Freight recovery from Irma to last months, spike truck rates

Freight recovery from Irma to last months, spike truck rates

Hurricane Irma tossed shipping containers like leaves in the Dutch territory of Sint Maarten.

Hurricane Irma’s arrival this weekend threatens to roil US supply chains and double truckload spot rates, with analysts and transport providers warning it could take up to six months to recover.

Transportation providers are still reeling from Hurricane Harvey, the Category 3 storm that hit the US Gulf Coast two weeks ago. Category 4 Irma is threatening to tighten road and rail capacity even further, bottleneck traffic into and out of the Southeast, send spot market rates surging, and damage critical infrastructure.

“To say that this is going to have huge impacts and it’s going to be a puzzle for supply chain managers, when everything from Memphis to Charlotte is going to be impacted from high winds and rains, is an understatement,” Mark Montague, industry pricing analyst for DAT Solutions, told on Friday. “This is unprecedented.”

The ports of Miami and Everglades in Florida were closed Friday. The ports of Jacksonville and Savannah were still in operation Friday but scheduled to cease operations by Saturday. While preparations for gale force winds are being made at ports farther north in Charleston and Wilmington, North Carolina, there were no imminent closures as of Friday evening.

Should the storm make landfall in South Florida as a Category 4 storm, as expected, and then slowly diminish in size and scale as it moves northwest through the interior Southeast, then at the very least shippers can expect tight capacity and historically higher rates through January of next year, said Troy Cooper, chief operating officer at XPO Logistics, the third-largest US trucking company.

“You can never predict what’s going to happen,” Cooper told on Friday. “But, I think it’s safe to say it will be very tight through the retail season. You’re going to see this continue into next year.”

The full scope of Irma’s impact on rates won’t be known until next week, but spot rates, largely inbound to areas within the storm’s path, are anticipated to jump as high as, if not higher than, they did during Harvey.

“You probably heard some rates like $5 per mile or that rates were tripling. Certainly some of those could be true. I heard some of those as well,” said Montague. “But overall, rates from say the Dallas-Fort Worth area into the Corpus Christi area were up maybe two times up to $4.55 a mile.”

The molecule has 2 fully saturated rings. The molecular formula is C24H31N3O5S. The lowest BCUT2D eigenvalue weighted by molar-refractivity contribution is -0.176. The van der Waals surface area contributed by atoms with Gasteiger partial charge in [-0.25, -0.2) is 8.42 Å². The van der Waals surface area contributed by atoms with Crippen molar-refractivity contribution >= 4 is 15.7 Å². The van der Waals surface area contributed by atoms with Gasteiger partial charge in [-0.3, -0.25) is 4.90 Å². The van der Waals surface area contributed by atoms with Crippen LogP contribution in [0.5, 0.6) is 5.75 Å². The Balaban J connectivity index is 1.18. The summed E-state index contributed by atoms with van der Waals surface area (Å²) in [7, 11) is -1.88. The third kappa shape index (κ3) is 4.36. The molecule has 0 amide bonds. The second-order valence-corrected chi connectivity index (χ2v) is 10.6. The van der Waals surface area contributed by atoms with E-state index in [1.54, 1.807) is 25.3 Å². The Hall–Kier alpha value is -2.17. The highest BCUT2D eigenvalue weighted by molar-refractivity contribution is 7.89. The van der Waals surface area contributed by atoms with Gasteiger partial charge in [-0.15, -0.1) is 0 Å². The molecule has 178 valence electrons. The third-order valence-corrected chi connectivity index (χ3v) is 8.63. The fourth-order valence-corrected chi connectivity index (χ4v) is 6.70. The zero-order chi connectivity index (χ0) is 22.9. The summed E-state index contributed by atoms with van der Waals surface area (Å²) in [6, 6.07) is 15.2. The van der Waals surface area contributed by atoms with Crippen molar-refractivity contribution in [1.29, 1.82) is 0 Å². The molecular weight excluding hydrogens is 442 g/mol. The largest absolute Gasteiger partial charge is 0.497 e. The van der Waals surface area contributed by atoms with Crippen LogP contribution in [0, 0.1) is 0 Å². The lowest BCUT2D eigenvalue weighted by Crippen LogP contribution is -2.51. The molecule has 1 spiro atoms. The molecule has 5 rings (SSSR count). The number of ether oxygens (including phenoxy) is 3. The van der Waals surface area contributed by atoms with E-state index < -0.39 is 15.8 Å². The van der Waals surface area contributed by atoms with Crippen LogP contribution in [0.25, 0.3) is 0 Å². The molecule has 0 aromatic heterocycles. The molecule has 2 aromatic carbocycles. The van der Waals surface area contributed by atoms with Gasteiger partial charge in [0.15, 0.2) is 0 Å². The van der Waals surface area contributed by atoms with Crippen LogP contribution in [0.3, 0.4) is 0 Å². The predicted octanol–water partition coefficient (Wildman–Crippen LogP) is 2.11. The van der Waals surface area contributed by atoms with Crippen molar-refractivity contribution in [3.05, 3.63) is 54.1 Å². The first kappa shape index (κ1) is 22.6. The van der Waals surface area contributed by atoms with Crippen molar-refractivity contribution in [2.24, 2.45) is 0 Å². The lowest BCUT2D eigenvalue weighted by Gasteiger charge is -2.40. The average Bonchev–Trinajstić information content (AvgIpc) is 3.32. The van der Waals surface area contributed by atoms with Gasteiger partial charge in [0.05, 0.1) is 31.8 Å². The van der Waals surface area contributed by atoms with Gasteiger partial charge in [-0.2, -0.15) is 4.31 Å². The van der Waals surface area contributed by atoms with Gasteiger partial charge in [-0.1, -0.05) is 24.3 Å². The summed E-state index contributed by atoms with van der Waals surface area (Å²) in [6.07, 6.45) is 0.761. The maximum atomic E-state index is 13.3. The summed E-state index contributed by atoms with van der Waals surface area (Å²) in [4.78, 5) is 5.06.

And those are conservative forecasts. Should the storm not diminish as quickly before it reaches the Southeast’s major inland distribution centers of Atlanta; Greenville, South Carolina; and Charlotte, then Irma will threaten both the region’s primary corridors for commerce but also relief efforts, delaying any type recovery for months.

“The projections are tropical storm-type weather for even Charlotte, winds around 50 or 70 miles per hour,” said Cooper. And a storm knocking out inland networks isn’t unheard of. “Hurricane Matthew, if you remember last year in North Carolina, there was a lot of stuff inland, off the coast, knocked out in flooding.”

It could turn what was a regional disaster from Harvey into a national catastrophe.

During Harvey, Montague said, “The Southeast distribution centers led by Atlanta, but also including Greenville, South Carolina and Charlotte and Memphis were sending product westbound to feed Houston. Because of that diversion, they were shipping less into the Northeast, so that burden fell on Midwest distribution centers in Ohio and Chicago, Illinois.”

Two of the top US truckload carriers told that resources, equipment, and drivers, were stretched to their limit on Friday. According to DAT Solutions, only two US states on Friday were reporting even a sizeable amount of trucking capacity: Arizona and Nebraska, and then only for refrigerated and van cargo. If Southeast logistics centers fall, it could deplete any reserved equipment and manpower nationwide. “Supply chain managers are going to have to get creative,” Montague said.

Although the expected direct hit on Florida will be devastating — particularly to Miami — the state isn’t home to many major freight distribution centers.

“The main supply chain designed to serve Florida the freight comes out of the Atlanta market. There is some warehousing in central Florida and Tampa and Jacksonville, but the primary place is Atlanta, secondary is Charlotte, tertiary is Nashville or Memphis,” said Montague. “If Atlanta gets hit at the tail end of this storm, that’s really bad news.”

There is not a single Florida city in the top 15 US distribution centers, ranked by freight volume. Jacksonville is the top distribution center in Florida and its port handled 2.26 percent of total US containerized imports and exports last year.

Florida is not a major supplier of goods to any part of the US outside of produce, and the peak shipping season for those goods is March through May. According to Montague, “There’s virtually nothing that comes out of Florida from July through September.”

So the major increase to rates will be for cargo moving into the Southeast. There will be a temporary pause in that traffic over the weekend, as ports shutter and mandatory evacuations in coastal regions east of Interstate 95 take effect. Immediately before and after the storm, however, there has been and will be a surge of cargo on the roads.

“When you think about getting on the road, most of those roads are impassable or in traffic,” Cooper said.

But according to Montague, “there will be truckers brave enough to go down there.”

Shippers are paying dearly for those drivers.

Contact Reynolds Hutchins at and follow him on Twitter: